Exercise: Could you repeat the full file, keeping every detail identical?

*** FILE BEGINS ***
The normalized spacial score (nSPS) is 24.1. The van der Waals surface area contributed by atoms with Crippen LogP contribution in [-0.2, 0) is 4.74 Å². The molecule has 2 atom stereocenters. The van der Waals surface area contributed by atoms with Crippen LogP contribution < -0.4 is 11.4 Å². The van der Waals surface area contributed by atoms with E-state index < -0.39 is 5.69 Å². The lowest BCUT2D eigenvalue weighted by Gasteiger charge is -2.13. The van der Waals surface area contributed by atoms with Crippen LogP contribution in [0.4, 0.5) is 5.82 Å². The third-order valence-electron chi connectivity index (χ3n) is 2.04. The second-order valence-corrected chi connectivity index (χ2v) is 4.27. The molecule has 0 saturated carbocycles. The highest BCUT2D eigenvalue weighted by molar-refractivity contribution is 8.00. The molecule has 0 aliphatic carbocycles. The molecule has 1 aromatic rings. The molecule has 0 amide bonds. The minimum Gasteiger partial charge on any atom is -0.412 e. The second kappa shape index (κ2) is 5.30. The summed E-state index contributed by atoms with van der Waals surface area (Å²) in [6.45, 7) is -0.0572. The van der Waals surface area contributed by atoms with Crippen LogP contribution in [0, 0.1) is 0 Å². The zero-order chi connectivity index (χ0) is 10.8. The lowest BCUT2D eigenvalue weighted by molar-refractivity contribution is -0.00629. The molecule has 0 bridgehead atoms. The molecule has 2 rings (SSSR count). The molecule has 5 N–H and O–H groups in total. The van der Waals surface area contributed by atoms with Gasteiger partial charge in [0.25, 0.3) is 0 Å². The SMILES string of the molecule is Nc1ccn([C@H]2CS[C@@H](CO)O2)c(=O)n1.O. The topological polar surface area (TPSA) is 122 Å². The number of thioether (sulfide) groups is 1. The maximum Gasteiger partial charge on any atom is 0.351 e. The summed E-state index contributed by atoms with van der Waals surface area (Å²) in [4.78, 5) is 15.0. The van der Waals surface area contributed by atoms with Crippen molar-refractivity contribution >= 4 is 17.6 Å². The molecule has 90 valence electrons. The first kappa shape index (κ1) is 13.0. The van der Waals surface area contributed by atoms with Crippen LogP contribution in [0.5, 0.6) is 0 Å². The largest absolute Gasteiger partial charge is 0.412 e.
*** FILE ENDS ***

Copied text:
The normalized spacial score (nSPS) is 24.1. The van der Waals surface area contributed by atoms with Crippen LogP contribution in [-0.2, 0) is 4.74 Å². The molecule has 2 atom stereocenters. The van der Waals surface area contributed by atoms with Crippen LogP contribution < -0.4 is 11.4 Å². The van der Waals surface area contributed by atoms with E-state index < -0.39 is 5.69 Å². The lowest BCUT2D eigenvalue weighted by Gasteiger charge is -2.13. The van der Waals surface area contributed by atoms with Crippen LogP contribution in [0.4, 0.5) is 5.82 Å². The third-order valence-electron chi connectivity index (χ3n) is 2.04. The second-order valence-corrected chi connectivity index (χ2v) is 4.27. The molecule has 0 saturated carbocycles. The highest BCUT2D eigenvalue weighted by molar-refractivity contribution is 8.00. The molecule has 0 aliphatic carbocycles. The molecule has 1 aromatic rings. The molecule has 0 amide bonds. The minimum Gasteiger partial charge on any atom is -0.412 e. The second kappa shape index (κ2) is 5.30. The summed E-state index contributed by atoms with van der Waals surface area (Å²) in [6.45, 7) is -0.0572. The van der Waals surface area contributed by atoms with Crippen LogP contribution in [0, 0.1) is 0 Å². The zero-order chi connectivity index (χ0) is 10.8. The lowest BCUT2D eigenvalue weighted by molar-refractivity contribution is -0.00629. The molecule has 0 bridgehead atoms. The molecule has 2 rings (SSSR count). The molecule has 5 N–H and O–H groups in total. The van der Waals surface area contributed by atoms with Gasteiger partial charge in [0.25, 0.3) is 0 Å². The SMILES string of the molecule is Nc1ccn([C@H]2CS[C@@H](CO)O2)c(=O)n1.O. The topological polar surface area (TPSA) is 122 Å². The number of thioether (sulfide) groups is 1. The maximum Gasteiger partial charge on any atom is 0.351 e. The summed E-state index contributed by atoms with van der Waals surface area (Å²) in [4.78, 5) is 15.0. The van der Waals surface area contributed by atoms with Crippen molar-refractivity contribution >= 4 is 17.6 Å². The molecule has 90 valence electrons. The first kappa shape index (κ1) is 13.0. The van der Waals surface area contributed by atoms with Crippen LogP contribution in [0.5, 0.6) is 0 Å². The largest absolute Gasteiger partial charge is 0.412 e.